Paid Family-Leave Measure Also Would Help Adoptive Families
Tuesday, February 26, 2019
ST. PAUL, Minn. — As Minnesota lawmakers consider a proposal to provide all employees with paid family leave, workers who already have paid parental-leave benefits are speaking out.
Miguel Lindgren and his wife were both adopted into Minnesota families, and have decided to grow their family through adoption as well. He said paid parental leave, negotiated for all state employees through his union, allowed his family to avoid going into debt, and to seamlessly return to work.
"Whether that child was born to them biologically, or they adopt a child, employers need to recognize that that's such a big change in the family and they need some time to adjust to that new normal,” Lindgren said.
House File 5 is set to be heard today in the House Government Operations Committee. The measure would pool funds from employers across the state to create a paid-leave insurance policy that would cover a portion of wages while workers care for sick family members or new additions to the family.
Critics claim the move would hurt small businesses, and that consumers could end up footing the bill through higher prices.
Ellen Bravo, executive director with the national group Family Values at Work, said she disagrees. She said a majority of small businesses support paid family medical leave. She said they want employees to be able to take care of themselves and their loved ones, but they can't do it on their own.
"And this fund is what helps them do it,” Bravo said. “So they love it, they think it helps them compete with large corporations, it makes them able to attract and retain talent."
Lindgren, who testified before lawmakers in support of H.F. 5, said most people understand the need for bonding between parents and a newborn. But he said it's just as important for families created through adoption.
"Having paid parental-leave benefits allowed us to have some time and some space to bond with our child,” Lindgren said. “In our case, we adopted a 7-year-old girl. She was about to start school. We really needed to be full-time parents for at least a couple of weeks - both of us."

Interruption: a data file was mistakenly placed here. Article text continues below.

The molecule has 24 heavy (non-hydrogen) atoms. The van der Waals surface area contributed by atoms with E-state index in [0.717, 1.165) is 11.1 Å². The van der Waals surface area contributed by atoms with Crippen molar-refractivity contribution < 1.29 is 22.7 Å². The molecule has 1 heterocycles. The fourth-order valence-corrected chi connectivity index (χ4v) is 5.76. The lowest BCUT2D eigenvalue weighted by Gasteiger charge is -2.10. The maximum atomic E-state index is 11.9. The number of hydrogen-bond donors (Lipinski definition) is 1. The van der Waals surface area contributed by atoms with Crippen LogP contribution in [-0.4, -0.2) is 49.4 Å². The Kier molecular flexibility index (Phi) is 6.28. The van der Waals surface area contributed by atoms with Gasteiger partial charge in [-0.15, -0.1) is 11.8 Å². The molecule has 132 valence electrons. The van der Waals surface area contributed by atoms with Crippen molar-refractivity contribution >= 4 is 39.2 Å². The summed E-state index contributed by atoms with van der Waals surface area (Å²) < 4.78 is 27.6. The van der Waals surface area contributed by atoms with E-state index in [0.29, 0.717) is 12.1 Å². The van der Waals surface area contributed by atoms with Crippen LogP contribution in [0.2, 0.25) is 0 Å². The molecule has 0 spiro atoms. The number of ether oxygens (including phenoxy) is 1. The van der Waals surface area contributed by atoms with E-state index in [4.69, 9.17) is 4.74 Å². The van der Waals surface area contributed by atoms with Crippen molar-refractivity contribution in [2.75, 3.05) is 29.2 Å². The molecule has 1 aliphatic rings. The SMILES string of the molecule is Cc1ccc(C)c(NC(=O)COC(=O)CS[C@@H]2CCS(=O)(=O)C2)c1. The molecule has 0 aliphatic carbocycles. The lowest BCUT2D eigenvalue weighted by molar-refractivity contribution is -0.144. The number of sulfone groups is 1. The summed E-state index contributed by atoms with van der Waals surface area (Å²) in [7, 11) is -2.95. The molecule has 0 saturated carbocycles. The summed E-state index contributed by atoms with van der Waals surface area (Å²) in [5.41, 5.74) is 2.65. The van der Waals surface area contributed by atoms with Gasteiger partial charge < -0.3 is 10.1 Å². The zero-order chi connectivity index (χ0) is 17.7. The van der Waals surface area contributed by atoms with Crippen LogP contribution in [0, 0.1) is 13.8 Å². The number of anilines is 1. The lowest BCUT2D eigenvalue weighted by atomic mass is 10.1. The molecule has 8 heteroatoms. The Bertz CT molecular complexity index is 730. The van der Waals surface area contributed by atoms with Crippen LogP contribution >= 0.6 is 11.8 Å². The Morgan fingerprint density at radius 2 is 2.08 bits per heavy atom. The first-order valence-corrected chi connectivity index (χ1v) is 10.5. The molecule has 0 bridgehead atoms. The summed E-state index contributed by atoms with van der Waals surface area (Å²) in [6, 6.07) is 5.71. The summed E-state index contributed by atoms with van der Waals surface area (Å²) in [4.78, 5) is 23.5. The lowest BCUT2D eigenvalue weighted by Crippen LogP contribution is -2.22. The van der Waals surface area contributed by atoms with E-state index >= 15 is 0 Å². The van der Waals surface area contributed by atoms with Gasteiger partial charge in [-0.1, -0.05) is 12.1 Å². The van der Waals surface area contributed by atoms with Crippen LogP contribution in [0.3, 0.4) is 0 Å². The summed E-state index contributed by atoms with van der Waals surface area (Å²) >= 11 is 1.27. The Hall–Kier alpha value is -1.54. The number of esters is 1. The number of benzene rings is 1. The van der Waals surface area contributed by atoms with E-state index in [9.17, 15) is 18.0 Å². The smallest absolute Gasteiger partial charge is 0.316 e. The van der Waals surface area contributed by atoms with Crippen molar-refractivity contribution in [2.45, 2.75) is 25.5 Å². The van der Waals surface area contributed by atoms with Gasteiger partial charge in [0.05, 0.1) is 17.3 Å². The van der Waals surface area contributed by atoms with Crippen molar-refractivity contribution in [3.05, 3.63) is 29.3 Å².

A draft of the bill before the state legislature is available here.
get more stories like this via email
LANSING, Mich. - High utility costs are a major burden for Michigan's low-income residents, and a new study says they have an impact on their health…
TALLAHASSEE, Fla. - A new report shows an effort by investor-owned utilities in the Sunshine State to block the growth of rooftop solar. The …
Health and Wellness
By Troy Pierson / Broadcast version by Mary Schuermann reporting for the Kent State-Ohio News Connection Collaboration. As marijuana becomes more …
SALT LAKE CITY - With rising numbers of people targeted in hate crimes and related violence, a new report analyzes the hate-crime laws in each state…
BOSTON - Educators' unions are calling on the state to support their efforts to ensure in-person learning in the fall keeps students, teachers…
HARTFORD, Conn. - In Connecticut, more than 460,000 people care for close friends or family members who can't manage on their own - and their …
ALBUQUERQUE, N.M. - Millions of Americans soon could find eviction notices on their front doors, but New Mexico renters will not be among them - as …
Health and Wellness
CONCORD, N.H. - New Hampshire advocates for affordable healthcare access want Congress to lower prescription costs by allowing Medicare to negotiate …